U.S. District Judge Dan Polster ruled that CVS, Walmart and Walgreens must pay a combined $650.6 million to Lake and Trumbull Counties in Ohio to address the damage done by the opioid crisis. The order marks the first time pharmacy chains have been ordered to pay money in an opioid lawsuit. The order comes after a jury last November concluded that the companies helped create a public nuisance in the counties by over-supplying opioids, many of which ended up on the black market. The pharmacies, which have argued they cannot be liable for filling legal prescriptions from doctors, have said they will appeal. The sum must be paid over 15 years, with $86.7 million to be paid immediately. The companies were also ordered to implement new procedures to combat illegal diversion of opioids.

    Source: CVS, Walmart and Walgreens ordered to pay $650.6 million to Ohio counties in opioid case (Reuters)

    NYC launches new initiative to support the cannabis industry

    New York City Mayor Eric Adams and Department of Small Business Services Commissioner Kevin Kim announced the launch of Cannabis NYC, a first-of-its-kind initiative and suite of services to support the equitable growth of the cannabis industry in New York City. Cannabis NYC will support cannabis entrepreneurs and their workers as the industry develops. It will work with industry stakeholders to create good jobs, successful small businesses and sustainable economic opportunities, while also addressing the harms of cannabis prohibition. The first phase will focus on ensuring that justice-involved New Yorkers are able to apply for and secure retail licenses from the state. It will expand to include a suite of business and technical support services tailored to the industry, as well as networking opportunities and efforts to establish Cannabis NYC as a global brand. NYC is also exploring how to best connect cannabis entrepreneurs who struggle to access traditional business capital with financial support.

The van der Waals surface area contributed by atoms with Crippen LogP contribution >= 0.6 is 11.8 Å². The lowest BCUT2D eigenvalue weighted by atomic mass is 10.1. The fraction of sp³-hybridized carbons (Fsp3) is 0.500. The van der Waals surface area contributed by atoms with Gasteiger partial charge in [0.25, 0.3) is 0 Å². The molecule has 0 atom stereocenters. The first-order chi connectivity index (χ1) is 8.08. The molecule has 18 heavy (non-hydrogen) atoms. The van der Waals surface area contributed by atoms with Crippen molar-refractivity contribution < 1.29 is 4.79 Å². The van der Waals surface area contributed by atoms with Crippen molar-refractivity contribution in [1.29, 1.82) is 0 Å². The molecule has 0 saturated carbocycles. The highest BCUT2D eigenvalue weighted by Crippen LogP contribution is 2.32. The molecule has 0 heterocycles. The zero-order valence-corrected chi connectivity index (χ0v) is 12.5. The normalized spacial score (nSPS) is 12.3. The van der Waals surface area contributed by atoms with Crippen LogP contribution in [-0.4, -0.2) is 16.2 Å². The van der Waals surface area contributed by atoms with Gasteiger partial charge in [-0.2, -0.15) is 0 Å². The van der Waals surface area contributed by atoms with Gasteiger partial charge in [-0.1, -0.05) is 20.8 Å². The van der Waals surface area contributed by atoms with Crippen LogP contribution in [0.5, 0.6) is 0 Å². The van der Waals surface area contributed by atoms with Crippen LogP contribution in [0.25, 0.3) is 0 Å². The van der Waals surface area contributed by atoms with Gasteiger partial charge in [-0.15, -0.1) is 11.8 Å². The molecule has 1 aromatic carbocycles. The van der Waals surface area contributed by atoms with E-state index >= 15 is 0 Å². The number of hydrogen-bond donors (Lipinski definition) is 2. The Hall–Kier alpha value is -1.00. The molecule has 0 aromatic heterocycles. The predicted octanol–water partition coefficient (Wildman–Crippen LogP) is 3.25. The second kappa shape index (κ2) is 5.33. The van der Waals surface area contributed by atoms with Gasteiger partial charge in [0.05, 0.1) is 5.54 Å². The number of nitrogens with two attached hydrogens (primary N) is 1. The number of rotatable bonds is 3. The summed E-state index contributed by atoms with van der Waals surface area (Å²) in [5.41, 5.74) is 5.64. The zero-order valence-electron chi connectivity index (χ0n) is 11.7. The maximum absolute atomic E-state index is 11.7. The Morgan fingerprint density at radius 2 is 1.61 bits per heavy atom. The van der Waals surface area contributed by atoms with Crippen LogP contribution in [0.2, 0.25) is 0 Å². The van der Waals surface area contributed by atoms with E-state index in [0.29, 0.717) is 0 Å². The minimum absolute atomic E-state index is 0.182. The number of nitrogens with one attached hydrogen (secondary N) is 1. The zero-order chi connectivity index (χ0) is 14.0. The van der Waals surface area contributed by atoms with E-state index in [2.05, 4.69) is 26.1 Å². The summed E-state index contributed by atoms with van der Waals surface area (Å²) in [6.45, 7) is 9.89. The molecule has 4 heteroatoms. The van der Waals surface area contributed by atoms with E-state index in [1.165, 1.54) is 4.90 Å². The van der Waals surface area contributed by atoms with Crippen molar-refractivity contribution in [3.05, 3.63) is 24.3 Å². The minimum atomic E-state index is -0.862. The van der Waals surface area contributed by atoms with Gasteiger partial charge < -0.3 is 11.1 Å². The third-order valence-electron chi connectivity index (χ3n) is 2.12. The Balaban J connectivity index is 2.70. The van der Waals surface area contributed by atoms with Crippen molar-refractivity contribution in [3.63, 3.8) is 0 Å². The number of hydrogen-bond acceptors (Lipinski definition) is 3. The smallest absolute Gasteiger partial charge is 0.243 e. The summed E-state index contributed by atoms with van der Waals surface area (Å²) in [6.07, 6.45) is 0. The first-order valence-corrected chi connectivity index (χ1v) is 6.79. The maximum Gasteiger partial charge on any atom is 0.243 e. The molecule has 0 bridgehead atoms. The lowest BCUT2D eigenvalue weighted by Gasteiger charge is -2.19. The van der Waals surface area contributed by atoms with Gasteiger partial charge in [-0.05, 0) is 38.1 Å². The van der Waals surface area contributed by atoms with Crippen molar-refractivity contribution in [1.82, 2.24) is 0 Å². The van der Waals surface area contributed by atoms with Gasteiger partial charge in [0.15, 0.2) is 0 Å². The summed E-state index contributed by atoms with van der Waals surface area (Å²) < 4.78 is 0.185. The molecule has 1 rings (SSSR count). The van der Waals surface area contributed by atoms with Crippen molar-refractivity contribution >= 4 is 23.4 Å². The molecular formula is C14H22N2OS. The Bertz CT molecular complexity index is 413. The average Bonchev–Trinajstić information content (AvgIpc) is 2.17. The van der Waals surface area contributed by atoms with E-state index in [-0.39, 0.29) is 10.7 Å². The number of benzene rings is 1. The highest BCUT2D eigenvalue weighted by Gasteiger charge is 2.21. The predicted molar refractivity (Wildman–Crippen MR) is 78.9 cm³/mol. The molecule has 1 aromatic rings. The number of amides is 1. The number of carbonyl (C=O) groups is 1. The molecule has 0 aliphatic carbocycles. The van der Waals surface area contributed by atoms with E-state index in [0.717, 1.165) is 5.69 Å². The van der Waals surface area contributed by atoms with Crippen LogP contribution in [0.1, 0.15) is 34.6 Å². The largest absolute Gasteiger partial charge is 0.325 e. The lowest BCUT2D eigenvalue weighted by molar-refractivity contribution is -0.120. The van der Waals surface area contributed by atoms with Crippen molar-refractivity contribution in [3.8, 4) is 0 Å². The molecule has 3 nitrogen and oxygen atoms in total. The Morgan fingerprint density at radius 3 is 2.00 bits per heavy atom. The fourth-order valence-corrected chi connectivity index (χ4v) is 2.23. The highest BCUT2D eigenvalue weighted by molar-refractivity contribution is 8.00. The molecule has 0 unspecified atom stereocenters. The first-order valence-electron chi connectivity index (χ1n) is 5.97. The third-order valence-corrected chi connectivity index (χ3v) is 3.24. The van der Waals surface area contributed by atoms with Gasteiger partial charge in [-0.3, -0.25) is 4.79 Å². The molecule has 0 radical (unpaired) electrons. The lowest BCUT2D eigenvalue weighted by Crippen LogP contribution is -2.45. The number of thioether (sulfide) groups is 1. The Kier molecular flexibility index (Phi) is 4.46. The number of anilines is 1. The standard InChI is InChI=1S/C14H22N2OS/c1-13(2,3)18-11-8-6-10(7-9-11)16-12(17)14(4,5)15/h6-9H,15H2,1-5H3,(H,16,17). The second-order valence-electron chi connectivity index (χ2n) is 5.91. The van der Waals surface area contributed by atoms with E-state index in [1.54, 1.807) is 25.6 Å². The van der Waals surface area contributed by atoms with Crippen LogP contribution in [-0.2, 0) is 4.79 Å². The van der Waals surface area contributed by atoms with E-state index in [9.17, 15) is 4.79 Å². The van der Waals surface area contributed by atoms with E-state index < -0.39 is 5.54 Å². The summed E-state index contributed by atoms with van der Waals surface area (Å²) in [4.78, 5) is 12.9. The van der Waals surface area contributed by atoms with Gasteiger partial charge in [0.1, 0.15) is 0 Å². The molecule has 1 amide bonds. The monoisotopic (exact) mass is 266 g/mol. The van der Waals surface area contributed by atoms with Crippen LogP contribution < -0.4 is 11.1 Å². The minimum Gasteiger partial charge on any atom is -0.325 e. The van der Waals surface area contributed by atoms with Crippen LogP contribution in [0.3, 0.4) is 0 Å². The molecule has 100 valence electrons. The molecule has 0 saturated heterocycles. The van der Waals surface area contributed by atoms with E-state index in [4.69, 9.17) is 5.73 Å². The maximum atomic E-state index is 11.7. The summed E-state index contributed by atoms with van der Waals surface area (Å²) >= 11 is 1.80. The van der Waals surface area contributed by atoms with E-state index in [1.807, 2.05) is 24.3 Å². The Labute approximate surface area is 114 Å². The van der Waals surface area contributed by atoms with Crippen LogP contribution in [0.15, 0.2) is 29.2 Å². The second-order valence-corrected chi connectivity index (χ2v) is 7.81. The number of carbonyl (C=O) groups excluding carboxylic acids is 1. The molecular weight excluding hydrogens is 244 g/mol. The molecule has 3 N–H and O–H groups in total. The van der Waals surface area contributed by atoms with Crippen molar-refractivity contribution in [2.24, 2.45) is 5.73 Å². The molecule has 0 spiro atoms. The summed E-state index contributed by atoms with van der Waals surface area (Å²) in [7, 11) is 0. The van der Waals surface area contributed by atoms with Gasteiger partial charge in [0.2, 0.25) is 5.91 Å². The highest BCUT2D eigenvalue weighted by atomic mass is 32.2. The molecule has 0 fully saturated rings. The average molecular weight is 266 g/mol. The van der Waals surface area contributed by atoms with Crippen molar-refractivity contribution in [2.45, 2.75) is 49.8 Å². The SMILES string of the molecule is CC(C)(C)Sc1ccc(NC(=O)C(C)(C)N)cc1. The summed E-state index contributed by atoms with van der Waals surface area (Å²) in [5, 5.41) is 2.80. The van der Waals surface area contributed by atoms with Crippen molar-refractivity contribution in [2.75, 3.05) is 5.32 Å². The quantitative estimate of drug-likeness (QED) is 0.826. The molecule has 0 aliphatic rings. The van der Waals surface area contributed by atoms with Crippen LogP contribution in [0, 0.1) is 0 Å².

Source: Mayor Adams, Department of Small Business Services Announce new Initiative to Equitably Grow Cannabis Industry in NYC (New York City Office of the Mayor)

    Other news in addiction policy

    Brief explains parity and policy to address its inadequate implementation

    Kaiser Family Foundation released a brief explaining federal parity requirements and key policy issues. It outlines the Mental Health Parity and Addiction Equity Act (MHPAEA) and who it applies to, requirements under MHPAEA and behavioral health benefits versus medical benefits. The brief explains parity standards, the Wit v. United Behavioral Health case and MHPAEA enforcement. It also includes and policy issues such as simplifying standards, taking a closer look at medical management criteria, assessing how parity can address network adequacy challenges and evaluating enforcement tools.

    Source: Mental Health Parity at a Crossroads (Kaiser Family Foundation)

    Advocate for Change

    We have seen how alcohol and tobacco ads have harmed youth. Let’s not repeat the same mistakes with marijuana. Send a letter to your senators urging them to oppose the SAFE Advertising Act, which would allow marijuana ads on TV and radio in states that have legalized marijuana.

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    August 2022